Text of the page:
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Cyprus News Agency: News in English, 10-01-20

Cyprus News Agency: News in English Directory - Previous Article - Next Article

From: The Cyprus News Agency at <http://www.cyna.org.cy>


CONTENTS

  • [01] CYPRUS PRESIDENT LETTER T/C PROPOSALS
  • [02] SPOKESMAN ORAMS CASE
  • [03] DOWNER INTENSIVE TALKS
  • [04] FOREIGN OFFICE PROPERTY ISSUE

  • [01] CYPRUS PRESIDENT LETTER T/C PROPOSALS

    Cyprus President Demetris Christofias has expressed regret over the proposals submitted by the Turkish Cypriot side in the ongoing UN-led negotiations for a solution to the Cyprus problem, noting that such proposals, which contravene the agreed basis for a Cyprus settlement cannot be accepted by the Cypriot side.

    In a letter dated January 13 to the UN and the EU, given to publicity by Government Spokesman Stephanos Stephanou, President Christofias presents aspects of the Turkish Cypriot proposals on Governance, one of the chapters discussed in the negotiations, pointing out that they go beyond the Annan plan, which was rejected by the Greek Cypriot side during the 2004 separate referenda.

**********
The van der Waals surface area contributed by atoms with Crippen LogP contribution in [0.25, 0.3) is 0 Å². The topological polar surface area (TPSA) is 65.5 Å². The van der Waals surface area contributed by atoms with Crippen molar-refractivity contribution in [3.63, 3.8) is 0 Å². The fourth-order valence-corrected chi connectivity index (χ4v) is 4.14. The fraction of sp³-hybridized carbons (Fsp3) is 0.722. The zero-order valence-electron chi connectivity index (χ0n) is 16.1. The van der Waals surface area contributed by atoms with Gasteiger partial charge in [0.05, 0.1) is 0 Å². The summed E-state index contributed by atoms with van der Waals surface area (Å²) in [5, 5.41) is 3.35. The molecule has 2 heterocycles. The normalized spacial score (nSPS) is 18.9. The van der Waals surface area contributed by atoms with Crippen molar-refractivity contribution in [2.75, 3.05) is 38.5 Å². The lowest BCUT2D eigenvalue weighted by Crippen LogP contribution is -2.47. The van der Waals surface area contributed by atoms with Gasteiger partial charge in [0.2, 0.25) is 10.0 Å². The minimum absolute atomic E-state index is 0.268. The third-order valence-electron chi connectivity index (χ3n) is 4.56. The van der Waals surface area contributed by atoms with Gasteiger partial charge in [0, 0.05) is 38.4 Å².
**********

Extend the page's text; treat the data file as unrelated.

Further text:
Noting that the Annan plan was a product of a ``one-sided arbitration in favour of Turkey and the Turkish Cypriot side`` and that it provided for a ``non-functional and non-viable proposed settlement,`` the President states that ``it was, therefore, essential to bring about such substantial improvements in the various aspects of the Cyprus problem that would allow a possible agreement to be acceptable to the Greek Cypriots.``

    President Christofias points out that ``during the current negotiating process, the Greek Cypriot side has consistently adhered to this approach,`` adding that in ``tabling of its positions at the negotiation table, (the Greek Cypriot side) has been extremely careful to avoid tipping the sensitive balance created all these years in the framework of the Secretary-General`s Good Offices.``